Present value and future value - personal finance

1.A)The formula to calculate the value of $1 put into savings today is fv = pv*((1+i)^n). The variables are:

fv = future value

pv = present value

i = interest rate per period

n = the number of periods - an exponent in the formula

a. What does the exponent in this case state that you need to do mathematically to the (1 + i) segment of the formula?

b. Select an interest rate and number of periods. Calculate the future value of $1000. How much money would you have at the end of the period you determined if you invested $1000 today (pv)?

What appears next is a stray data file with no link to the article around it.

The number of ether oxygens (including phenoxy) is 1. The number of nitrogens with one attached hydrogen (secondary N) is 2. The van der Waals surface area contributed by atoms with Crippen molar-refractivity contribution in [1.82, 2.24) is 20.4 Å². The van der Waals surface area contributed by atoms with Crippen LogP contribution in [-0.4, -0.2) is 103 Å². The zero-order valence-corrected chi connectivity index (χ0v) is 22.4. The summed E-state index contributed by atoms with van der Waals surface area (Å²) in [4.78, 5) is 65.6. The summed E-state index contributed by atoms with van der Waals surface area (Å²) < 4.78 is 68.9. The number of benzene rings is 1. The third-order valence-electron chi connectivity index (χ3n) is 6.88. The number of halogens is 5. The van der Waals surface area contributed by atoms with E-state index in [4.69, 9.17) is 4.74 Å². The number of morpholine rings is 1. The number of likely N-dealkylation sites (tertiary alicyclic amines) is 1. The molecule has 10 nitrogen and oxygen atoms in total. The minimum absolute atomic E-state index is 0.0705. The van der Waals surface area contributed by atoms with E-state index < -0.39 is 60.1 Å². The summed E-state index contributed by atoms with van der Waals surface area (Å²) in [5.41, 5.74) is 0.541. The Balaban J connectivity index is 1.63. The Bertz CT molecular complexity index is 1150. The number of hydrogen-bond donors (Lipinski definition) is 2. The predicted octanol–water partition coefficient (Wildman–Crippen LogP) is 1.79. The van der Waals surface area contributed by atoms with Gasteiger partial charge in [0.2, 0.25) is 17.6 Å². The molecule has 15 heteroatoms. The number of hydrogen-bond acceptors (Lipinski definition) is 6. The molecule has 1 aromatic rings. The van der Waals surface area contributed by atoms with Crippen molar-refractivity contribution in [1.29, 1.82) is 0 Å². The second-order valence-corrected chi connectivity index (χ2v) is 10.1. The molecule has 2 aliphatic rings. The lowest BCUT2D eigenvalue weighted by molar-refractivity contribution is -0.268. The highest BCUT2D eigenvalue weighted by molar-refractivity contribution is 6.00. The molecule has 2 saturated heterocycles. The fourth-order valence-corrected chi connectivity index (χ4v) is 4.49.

B). Often in personal finance we want to know what our $1 investment today will be worth in 20 years. In business however, there is more concern with answering the question: "If I receive $100 in 5 years, what is that worth today?" To answer this question, modify the formula fv = pv*((1+i)^n) and use the reciprocal. Simply stated, the reciprocal of a number is 1 divided by the number; the reciprocal of 10, for example, is 1/10. In the formula above, we divide both sides by ((1+i)^n), which creates a new formula where the fv is multiplied by the reciprocal of the original: fv*(1/((1+i)^n))=pv. Use the interest rate and number of periods in DQ #1.A Calculate the present value of $100 received in the future. What would the value of $100 in the future be today given the interest rate and number of periods you selected?